In our country, almost everyone would agree that we should spend on science and have Hungarian results. But when you read that HUN-REN has spent 500-600 million forints on flatworm research, then you hear the familiar objections about how many kindergartens could have been built and how many medical instruments could have been bought from that sum. How can the scientific community capture the majority of society and justify the huge sums of money that science often spends on abstract, less ‘fashionable’ subjects?

It would be easy to dismiss the question by saying that building a kindergarten or buying medical instruments is a demagogic comparison, but I think it is a perfectly legitimate demand from taxpayers if they want to understand why our research is useful to Hungary. Of course, only those involved in scientific research are entitled to determine the value of scientific research, as the Fundamental Law states. However, we at HUN-REN attach importance to the stakeholder approach, and our most important stakeholders are the Hungarian taxpayers. We expect researchers to be able to articulate in a clear way what the social, economic or intellectual impact is that contributes to improving the lives of the Hungarian people.

What is the most outstanding achievement of the HUN-RENs so far, which has had the greatest international resonance?

HUN-REN research headquarters are members of several major international consortia, for example the HUN-REN Wigner Research Centre for Physics is involved in experiments at CERN, the HUN-REN Centre for Energy Research is involved in fusion experiments in Europe and the world. Nuclear fusion-based energy production is one of the great challenges facing humanity, and the development of related solutions is therefore of paramount importance.

The HUN-REN network also includes two EU-funded centers of excellence that form a close consortium with leading European research centers. The first is the EPIC (Centre of Excellence in Production Informatics and Control), coordinated by the HUN-REN Institute for Computer Science and Control, and established in partnership with the German Fraunhofer Institute. The second is the HCEMM (Hungarian Centre of Excellence for Molecular Medicine), established in partnership with the HUN-REN Biological Research Centre, Szeged and with the European Molecular Biological Laboratory (EMBL) as a prestigious international partner.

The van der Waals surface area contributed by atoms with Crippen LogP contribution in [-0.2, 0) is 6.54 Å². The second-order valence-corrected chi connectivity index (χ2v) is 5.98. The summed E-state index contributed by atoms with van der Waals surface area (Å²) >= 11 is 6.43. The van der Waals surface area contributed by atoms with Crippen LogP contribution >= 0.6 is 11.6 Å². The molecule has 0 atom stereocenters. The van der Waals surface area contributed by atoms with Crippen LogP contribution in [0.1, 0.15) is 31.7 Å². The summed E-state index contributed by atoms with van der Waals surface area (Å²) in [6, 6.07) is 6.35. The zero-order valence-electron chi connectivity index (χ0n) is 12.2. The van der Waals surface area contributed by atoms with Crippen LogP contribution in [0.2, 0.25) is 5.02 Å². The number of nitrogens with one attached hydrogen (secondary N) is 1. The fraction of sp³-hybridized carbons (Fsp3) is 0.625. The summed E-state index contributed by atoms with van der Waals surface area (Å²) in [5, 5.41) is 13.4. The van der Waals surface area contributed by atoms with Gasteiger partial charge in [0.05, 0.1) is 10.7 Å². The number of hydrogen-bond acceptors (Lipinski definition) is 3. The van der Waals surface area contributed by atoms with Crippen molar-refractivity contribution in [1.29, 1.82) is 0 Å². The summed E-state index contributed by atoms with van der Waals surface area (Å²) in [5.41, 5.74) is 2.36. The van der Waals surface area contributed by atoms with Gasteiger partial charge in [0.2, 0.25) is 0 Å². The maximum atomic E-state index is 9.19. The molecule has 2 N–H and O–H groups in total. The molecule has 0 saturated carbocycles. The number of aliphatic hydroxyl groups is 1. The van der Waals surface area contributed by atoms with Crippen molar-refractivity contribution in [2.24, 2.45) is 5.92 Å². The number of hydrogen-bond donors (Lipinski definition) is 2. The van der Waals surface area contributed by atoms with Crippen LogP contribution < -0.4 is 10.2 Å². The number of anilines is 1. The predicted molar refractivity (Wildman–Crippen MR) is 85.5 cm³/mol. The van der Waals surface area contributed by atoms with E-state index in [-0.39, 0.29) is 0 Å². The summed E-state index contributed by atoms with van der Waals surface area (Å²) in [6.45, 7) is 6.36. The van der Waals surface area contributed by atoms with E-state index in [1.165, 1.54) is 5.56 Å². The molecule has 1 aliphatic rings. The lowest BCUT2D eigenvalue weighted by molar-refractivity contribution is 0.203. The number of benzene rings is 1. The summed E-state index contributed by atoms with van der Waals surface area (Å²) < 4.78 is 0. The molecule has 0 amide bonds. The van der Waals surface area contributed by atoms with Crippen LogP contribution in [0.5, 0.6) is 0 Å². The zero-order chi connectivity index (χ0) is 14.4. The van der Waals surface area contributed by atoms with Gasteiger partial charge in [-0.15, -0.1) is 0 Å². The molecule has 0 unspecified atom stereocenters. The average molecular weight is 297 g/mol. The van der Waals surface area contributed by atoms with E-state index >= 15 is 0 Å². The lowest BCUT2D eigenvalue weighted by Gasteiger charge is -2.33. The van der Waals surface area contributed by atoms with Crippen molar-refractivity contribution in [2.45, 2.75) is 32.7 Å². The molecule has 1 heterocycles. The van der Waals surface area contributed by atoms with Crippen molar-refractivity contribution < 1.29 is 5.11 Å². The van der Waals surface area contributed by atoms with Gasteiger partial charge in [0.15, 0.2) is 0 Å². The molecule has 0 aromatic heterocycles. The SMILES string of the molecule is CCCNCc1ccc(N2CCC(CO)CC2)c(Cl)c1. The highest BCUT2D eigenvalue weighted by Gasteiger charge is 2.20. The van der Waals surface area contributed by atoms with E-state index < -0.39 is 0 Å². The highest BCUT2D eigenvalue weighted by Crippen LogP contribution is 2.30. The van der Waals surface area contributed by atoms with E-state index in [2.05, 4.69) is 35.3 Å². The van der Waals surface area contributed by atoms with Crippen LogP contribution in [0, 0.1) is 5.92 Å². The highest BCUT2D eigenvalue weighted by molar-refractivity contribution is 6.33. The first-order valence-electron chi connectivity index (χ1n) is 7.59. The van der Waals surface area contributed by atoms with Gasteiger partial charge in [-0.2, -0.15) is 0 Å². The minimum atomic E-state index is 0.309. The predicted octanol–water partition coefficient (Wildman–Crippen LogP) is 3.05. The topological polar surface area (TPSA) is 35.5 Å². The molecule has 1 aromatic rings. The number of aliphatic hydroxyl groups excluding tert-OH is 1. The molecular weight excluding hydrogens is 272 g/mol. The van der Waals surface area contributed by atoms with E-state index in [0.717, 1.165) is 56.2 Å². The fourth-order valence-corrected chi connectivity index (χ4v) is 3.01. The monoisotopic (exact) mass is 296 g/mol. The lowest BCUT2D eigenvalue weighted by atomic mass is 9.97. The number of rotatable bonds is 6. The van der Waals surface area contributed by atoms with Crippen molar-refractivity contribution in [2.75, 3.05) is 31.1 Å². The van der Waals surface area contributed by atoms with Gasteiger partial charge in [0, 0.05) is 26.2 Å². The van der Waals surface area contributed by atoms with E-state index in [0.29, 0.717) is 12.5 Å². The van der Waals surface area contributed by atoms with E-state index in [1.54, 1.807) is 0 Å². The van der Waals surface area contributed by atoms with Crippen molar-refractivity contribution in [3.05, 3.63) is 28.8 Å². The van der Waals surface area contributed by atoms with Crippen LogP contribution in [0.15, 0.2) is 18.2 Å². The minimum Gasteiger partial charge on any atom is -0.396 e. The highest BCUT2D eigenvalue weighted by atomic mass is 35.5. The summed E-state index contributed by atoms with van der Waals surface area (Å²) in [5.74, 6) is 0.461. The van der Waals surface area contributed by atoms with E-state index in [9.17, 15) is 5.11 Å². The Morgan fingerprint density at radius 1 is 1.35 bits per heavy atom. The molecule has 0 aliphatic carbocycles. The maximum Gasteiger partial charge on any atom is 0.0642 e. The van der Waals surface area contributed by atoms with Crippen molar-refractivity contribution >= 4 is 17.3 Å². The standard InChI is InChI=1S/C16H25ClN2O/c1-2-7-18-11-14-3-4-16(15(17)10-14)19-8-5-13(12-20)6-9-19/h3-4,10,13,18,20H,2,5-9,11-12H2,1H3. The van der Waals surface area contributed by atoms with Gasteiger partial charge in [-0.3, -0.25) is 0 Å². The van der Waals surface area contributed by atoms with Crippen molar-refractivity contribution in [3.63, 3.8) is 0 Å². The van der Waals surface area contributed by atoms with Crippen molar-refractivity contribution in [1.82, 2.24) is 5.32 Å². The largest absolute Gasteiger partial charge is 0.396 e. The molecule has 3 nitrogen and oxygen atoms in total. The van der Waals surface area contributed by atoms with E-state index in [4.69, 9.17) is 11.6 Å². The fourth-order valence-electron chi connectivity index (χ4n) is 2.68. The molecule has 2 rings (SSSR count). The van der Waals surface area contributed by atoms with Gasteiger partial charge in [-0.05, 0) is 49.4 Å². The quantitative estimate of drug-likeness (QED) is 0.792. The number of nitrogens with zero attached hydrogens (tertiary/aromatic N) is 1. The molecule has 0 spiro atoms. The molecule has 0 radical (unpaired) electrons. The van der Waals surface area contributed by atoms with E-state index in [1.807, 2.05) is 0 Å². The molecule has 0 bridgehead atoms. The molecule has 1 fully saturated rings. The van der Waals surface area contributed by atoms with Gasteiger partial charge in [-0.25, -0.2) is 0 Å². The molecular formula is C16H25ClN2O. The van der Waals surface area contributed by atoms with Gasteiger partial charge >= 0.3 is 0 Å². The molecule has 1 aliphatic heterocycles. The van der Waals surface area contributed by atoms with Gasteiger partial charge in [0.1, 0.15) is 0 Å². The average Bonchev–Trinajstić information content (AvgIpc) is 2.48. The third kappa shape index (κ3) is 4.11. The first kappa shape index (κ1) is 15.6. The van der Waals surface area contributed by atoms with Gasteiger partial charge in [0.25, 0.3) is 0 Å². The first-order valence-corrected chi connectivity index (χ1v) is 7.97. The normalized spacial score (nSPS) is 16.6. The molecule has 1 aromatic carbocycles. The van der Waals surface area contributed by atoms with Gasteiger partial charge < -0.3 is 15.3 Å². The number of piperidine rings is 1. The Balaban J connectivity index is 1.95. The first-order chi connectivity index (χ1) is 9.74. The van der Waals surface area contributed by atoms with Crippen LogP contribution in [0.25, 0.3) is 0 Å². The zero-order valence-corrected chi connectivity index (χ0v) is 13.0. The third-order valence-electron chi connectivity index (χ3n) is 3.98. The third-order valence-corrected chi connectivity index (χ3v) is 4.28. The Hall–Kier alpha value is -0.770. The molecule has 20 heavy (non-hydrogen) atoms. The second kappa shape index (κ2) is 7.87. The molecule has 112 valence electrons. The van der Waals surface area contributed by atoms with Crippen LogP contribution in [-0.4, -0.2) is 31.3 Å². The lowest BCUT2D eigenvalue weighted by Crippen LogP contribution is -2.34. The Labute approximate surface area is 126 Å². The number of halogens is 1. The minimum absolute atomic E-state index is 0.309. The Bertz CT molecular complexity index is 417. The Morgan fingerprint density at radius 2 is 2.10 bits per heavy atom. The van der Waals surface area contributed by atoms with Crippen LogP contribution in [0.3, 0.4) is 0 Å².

But there are also good examples from the field of brain research: researchers at the HUN-REN Centre for Experimental Medicine have pioneered the role of microglia in the regulation of cerebral circulation, which is crucial for understanding the mechanisms of the brain circulatory disorders that often underlie neurological diseases such as stroke, Alzheimer’s, Parkinson’s, epilepsy and dementia.

In total, HUN-REN research sites collaborated with nearly 1,100 foreign partners, including more than 230 partners outside Europe in 2022.

Our aim is to find niche areas in all disciplines where we can excel on a global scale.

The HUN-REN Centre is an active player in European science diplomacy, representing the interests of the domestic research ecosystem in major European networks. This enables us to participate directly in the shaping of strategic programs such as the European Union’s Framework Program for Research (Horizon Europe), or the broad cooperation initiated and supported by the European Commission to coordinate the process of research assessment reform.

Lastly, what message would you send to our academics and Hungarian professionals working abroad? How can you help if a Hungarian researcher abroad is considering a return home?

I would encourage them to study, research and gain as much experience as possible in the world’s leading institutions. Then they should come back and put their knowledge at the service of the Hungarian people, help to train the next generation of researchers and put Hungarian research at the forefront of the world. HUN-REN supports the return home with an ever-expanding program.


The HUN-REN Centre is an independent budgetary institution established by the Hungarian Parliament on 1 August 2019 to manage and operate a centrally funded, independent research network, which is the cornerstone of Hungarian scientific life. HUN-REN’s 9-member independent Governing Board is chaired by a member of the Hungarian Academy of Sciences, and the majority of its members are academics.

HUN-REN’s eleven research centers and seven research institutes, as well as 116 funded research groups in universities and other public institutions, carry out basic and applied research in a wide variety of fields, from mathematics and natural sciences to life sciences, humanities and social sciences. Its mission is to ensure that the publicly funded network operates more transparently, efficiently and effectively, while preserving researcher freedom, and to ensure that research is carried out to the highest possible standards of excellence.

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Featured Image: HUN-REN